Homeland Security's culture of secrecy.
"We have steadfastly refused to sign any nondisclosure agreements," stated Ken Johnson, spokesman for Rep. Christopher Cox (R-Calif.), chairman of the House Homeland Security Committee. "This is unclassified material and Congress has a right to it without signing away our lives." "They're forgetting who's overseeing who [sic]," commented another nameless panel official.
The Transportation Security Administration (TSA) has adopted similar strictures. In October, former Congresswoman Helen Chenoweth-Hage, weary of being subjected to invasive and repeated pat-down searches at airports, demanded to see the regulation governing "secondary screening" searches at airports. "She said she wanted to see the regulation ... and she was told she couldn't see it," explained TSA official Julian Gonzalez to the October 10 Idaho Statesman. "She refused to go through additional screening [without seeing the regulation] and she was not allowed to fly. It's pretty simple."
Why wouldn't TSA simply allow the former congresswoman--or any other law-abiding American --to see the regulation? "Because we don't have to," insisted Gonzalez. "That is called 'sensitive security information' [SSI]. She's not allowed to see it, nor is anyone else."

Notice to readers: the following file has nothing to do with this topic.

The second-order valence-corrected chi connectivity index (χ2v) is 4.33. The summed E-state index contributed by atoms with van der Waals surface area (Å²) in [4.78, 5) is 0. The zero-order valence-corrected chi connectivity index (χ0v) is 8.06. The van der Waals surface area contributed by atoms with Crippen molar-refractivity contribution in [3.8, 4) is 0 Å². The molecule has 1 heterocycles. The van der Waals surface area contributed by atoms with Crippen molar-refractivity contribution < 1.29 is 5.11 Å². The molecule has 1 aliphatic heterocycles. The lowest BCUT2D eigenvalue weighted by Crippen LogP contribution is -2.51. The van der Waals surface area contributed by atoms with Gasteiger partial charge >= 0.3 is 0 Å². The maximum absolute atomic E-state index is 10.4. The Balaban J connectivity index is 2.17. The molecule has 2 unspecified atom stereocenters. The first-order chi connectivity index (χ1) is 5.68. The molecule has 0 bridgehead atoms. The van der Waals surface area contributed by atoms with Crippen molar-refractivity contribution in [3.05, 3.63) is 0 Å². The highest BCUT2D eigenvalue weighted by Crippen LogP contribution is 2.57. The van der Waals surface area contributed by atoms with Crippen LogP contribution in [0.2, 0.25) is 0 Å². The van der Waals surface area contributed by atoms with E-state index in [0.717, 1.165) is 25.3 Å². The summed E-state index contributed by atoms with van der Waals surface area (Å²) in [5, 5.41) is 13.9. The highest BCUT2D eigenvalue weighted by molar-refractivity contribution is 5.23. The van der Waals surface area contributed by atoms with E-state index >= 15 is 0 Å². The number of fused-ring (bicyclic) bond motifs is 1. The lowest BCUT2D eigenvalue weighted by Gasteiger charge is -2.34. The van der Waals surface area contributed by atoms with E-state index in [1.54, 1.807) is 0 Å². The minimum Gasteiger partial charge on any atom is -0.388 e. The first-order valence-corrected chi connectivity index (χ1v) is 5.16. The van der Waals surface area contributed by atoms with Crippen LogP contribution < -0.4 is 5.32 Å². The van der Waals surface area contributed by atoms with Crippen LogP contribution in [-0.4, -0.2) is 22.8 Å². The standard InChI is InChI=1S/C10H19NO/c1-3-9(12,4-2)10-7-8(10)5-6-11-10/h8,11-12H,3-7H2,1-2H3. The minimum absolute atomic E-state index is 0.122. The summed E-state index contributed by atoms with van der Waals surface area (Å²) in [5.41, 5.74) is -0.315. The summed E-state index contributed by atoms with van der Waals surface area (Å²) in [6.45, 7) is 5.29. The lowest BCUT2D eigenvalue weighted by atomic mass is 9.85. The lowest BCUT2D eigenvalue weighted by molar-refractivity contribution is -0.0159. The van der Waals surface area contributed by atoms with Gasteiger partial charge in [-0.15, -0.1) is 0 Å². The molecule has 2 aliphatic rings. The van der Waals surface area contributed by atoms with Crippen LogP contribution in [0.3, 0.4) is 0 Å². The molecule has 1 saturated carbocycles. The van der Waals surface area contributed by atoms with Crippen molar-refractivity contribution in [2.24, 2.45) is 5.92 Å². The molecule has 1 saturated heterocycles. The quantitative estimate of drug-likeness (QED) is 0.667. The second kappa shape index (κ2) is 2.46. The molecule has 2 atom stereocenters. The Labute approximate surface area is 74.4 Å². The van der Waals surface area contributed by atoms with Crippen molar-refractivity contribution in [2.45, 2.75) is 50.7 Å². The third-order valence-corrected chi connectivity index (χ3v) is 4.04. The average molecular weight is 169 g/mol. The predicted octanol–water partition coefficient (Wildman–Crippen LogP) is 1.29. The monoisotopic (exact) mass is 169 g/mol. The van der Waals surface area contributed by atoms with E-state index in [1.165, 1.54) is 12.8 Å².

So determined is the TSA to preserve such secrecy that it threatened to arrest and prosecute air marshals suspected of discussing non-classified SSI with the press or public. According to a Congressional Research Service report, "air marshals from two locations said they were threatened with arrest and prosecution if they were found to have released sensitive security information ... even though release of SSI is not a prosecutable offense."
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|Title Annotation:||Insider Report|
|Publication:||The New American|
|Date:||Dec 13, 2004|
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